4. Your reputation will be made or broken in search: 80 percent of internet users start their session at search. Search is very sensitive to social media content. Once those results are on your front page they can be very hard to dislodge, reminding potential customers of your unfortunate event for months. 89 percent of us have decided not to make a purchase based on user generated content, so a proactive content strategy is crucial to ensure positive, fresh and dynamic content arrives in your natural search results regularly.

5. Your opponents have the same tools you do: While well-resourced direct attacks or ‘hacktivism’ are not yet common in New Zealand, your detractors are increasingly resourceful and just as able to harness social power as you are. Greenpeace’s 'Let’s Go' hoax hijacked Shell’s 'Artic Ready' campaign spectacularly, using all the sharing power of Twitter, Facebook, YouTube and Pinterest. ‘Social campaigns gone wrong’ are an enthralling modern spectator sport, fuelled by schadenfreude, and it pays to consider how your campaigns could be used against you.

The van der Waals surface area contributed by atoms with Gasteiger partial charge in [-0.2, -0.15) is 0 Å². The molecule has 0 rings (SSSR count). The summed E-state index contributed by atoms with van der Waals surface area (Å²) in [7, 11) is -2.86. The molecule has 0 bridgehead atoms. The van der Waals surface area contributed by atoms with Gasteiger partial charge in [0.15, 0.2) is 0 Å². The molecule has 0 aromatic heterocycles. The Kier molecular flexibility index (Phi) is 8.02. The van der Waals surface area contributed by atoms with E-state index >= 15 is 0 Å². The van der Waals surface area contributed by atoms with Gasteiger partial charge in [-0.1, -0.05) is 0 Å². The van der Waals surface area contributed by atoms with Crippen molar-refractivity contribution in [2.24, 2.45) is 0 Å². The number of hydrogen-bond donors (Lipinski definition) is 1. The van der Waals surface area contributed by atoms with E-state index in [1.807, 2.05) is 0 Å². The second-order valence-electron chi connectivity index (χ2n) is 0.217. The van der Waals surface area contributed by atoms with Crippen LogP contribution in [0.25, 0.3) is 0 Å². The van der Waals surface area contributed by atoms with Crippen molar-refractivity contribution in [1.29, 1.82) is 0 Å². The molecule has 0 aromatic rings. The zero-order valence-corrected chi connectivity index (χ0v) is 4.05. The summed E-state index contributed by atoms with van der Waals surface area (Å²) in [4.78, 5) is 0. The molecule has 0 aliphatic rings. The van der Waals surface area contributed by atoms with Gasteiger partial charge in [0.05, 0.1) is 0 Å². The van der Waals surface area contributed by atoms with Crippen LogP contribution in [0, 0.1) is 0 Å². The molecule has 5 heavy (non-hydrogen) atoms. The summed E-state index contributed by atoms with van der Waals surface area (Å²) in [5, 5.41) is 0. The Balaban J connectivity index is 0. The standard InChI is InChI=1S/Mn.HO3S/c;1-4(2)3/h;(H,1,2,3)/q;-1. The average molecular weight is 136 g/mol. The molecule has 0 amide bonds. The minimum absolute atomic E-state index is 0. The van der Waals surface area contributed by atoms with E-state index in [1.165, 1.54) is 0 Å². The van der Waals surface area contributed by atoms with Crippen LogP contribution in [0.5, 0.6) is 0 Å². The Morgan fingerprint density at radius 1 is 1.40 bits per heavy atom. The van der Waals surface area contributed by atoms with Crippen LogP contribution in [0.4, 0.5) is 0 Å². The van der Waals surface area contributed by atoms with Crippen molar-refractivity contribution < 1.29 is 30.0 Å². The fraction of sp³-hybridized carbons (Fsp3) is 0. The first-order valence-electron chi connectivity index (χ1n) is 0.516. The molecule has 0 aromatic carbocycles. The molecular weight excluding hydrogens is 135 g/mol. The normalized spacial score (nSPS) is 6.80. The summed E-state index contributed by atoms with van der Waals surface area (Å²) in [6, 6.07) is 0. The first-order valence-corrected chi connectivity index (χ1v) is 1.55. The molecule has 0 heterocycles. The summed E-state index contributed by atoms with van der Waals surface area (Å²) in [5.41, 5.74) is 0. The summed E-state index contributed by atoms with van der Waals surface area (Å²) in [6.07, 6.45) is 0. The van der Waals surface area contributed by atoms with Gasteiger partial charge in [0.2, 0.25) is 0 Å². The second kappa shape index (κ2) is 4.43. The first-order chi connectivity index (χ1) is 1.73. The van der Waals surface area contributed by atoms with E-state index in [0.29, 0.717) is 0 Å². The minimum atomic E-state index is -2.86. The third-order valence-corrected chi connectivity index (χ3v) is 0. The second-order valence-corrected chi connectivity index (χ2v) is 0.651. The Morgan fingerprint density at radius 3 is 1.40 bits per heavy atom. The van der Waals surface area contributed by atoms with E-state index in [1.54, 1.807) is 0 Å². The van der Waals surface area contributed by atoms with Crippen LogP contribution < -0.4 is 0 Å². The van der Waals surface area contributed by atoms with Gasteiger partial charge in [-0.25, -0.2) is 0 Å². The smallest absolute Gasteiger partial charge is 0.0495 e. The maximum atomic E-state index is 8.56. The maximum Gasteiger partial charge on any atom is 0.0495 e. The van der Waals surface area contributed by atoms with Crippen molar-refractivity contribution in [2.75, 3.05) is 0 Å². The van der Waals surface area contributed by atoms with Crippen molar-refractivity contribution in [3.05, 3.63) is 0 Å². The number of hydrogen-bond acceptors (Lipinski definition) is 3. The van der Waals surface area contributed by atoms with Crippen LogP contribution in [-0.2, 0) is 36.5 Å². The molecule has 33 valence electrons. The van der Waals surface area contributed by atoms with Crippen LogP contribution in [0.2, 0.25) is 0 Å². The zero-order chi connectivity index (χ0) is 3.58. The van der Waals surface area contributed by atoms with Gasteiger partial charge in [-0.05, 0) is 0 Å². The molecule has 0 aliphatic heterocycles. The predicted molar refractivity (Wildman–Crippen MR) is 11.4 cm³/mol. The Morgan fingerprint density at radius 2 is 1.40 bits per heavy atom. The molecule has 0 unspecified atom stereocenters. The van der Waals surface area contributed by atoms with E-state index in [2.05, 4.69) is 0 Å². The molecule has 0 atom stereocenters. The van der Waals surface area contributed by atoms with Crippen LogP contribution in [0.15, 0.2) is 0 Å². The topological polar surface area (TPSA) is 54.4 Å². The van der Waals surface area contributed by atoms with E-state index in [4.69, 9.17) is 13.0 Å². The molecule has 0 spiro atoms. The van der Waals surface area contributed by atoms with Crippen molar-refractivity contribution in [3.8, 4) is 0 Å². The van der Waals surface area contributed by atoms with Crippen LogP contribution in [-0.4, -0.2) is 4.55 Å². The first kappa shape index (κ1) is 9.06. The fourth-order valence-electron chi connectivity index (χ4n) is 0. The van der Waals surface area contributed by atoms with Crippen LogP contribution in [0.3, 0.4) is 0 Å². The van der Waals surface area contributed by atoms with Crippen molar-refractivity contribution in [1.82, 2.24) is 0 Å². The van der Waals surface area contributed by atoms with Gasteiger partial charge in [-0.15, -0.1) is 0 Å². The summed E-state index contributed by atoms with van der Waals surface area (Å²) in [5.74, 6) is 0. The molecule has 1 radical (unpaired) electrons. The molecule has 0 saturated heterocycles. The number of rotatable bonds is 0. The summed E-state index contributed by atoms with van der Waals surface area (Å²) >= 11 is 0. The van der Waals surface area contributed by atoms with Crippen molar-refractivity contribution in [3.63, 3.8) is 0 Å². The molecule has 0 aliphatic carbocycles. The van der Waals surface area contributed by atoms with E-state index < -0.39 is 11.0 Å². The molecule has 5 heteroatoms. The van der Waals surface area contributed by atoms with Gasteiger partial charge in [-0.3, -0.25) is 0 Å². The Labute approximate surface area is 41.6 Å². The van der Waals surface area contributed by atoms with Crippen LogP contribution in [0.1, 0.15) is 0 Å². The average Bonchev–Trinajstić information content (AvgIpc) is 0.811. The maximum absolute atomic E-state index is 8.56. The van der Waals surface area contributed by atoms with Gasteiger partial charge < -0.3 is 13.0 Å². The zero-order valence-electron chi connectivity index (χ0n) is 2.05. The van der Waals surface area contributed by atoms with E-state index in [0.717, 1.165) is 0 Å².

Next steps? 

  • Get buy-in at the top on the importance of social media in a crisis (there are many articles attesting to the impact of a PR crisis on stock price).
  • Set up adequate social media monitoring today.
  • Add a digital chapter to your crisis communications plan. 
  • Identify 2-3 likely crises and roleplay through the communication process. Plan how and where you will speak online. 
  • Identify the top online influencers for your business and start building relationships today. 
  • Jennifer Duval-Smith is executive director of Social@Ogilvy. @jduvalsmith.
  • This article originally appeared in the May/June edition of NZ Marketing.